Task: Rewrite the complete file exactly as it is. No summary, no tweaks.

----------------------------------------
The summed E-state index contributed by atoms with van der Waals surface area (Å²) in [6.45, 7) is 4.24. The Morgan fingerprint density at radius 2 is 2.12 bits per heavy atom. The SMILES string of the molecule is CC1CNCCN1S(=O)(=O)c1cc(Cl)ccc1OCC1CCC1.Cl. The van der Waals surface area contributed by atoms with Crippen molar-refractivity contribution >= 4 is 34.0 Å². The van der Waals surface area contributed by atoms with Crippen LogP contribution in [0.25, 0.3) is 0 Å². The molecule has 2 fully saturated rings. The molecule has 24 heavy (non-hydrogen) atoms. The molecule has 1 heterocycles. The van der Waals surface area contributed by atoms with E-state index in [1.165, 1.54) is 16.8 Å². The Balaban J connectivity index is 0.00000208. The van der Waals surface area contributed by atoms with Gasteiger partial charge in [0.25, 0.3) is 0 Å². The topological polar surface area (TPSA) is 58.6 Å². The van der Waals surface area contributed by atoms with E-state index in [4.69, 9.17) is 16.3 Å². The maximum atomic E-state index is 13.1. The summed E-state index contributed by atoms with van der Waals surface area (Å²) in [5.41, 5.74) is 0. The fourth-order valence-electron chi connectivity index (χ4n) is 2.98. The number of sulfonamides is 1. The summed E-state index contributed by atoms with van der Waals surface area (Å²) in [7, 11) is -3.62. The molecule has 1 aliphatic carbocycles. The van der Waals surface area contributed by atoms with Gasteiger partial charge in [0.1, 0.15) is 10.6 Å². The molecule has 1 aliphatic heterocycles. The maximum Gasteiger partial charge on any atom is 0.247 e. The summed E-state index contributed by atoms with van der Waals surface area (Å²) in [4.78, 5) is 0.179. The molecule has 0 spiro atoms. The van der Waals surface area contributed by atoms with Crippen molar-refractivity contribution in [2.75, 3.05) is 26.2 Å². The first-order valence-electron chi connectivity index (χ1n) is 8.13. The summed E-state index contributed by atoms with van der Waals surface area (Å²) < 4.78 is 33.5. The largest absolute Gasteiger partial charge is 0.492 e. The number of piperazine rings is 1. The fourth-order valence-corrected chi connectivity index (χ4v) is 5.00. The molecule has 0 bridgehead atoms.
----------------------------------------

The summed E-state index contributed by atoms with van der Waals surface area (Å²) in [6.45, 7) is 4.24. The Morgan fingerprint density at radius 2 is 2.12 bits per heavy atom. The SMILES string of the molecule is CC1CNCCN1S(=O)(=O)c1cc(Cl)ccc1OCC1CCC1.Cl. The van der Waals surface area contributed by atoms with Crippen molar-refractivity contribution >= 4 is 34.0 Å². The van der Waals surface area contributed by atoms with Crippen LogP contribution in [0.25, 0.3) is 0 Å². The molecule has 2 fully saturated rings. The molecule has 24 heavy (non-hydrogen) atoms. The molecule has 1 heterocycles. The van der Waals surface area contributed by atoms with E-state index in [1.165, 1.54) is 16.8 Å². The Balaban J connectivity index is 0.00000208. The van der Waals surface area contributed by atoms with Gasteiger partial charge in [0.25, 0.3) is 0 Å². The topological polar surface area (TPSA) is 58.6 Å². The van der Waals surface area contributed by atoms with E-state index in [4.69, 9.17) is 16.3 Å². The maximum atomic E-state index is 13.1. The summed E-state index contributed by atoms with van der Waals surface area (Å²) in [5.41, 5.74) is 0. The fourth-order valence-electron chi connectivity index (χ4n) is 2.98. The number of sulfonamides is 1. The summed E-state index contributed by atoms with van der Waals surface area (Å²) in [7, 11) is -3.62. The molecule has 1 aliphatic carbocycles. The van der Waals surface area contributed by atoms with Gasteiger partial charge in [0.1, 0.15) is 10.6 Å². The molecule has 1 aliphatic heterocycles. The maximum Gasteiger partial charge on any atom is 0.247 e. The summed E-state index contributed by atoms with van der Waals surface area (Å²) in [4.78, 5) is 0.179. The molecule has 0 spiro atoms. The van der Waals surface area contributed by atoms with Crippen molar-refractivity contribution in [2.75, 3.05) is 26.2 Å². The first-order valence-electron chi connectivity index (χ1n) is 8.13. The summed E-state index contributed by atoms with van der Waals surface area (Å²) < 4.78 is 33.5. The largest absolute Gasteiger partial charge is 0.492 e. The number of piperazine rings is 1. The fourth-order valence-corrected chi connectivity index (χ4v) is 5.00. The molecule has 0 bridgehead atoms.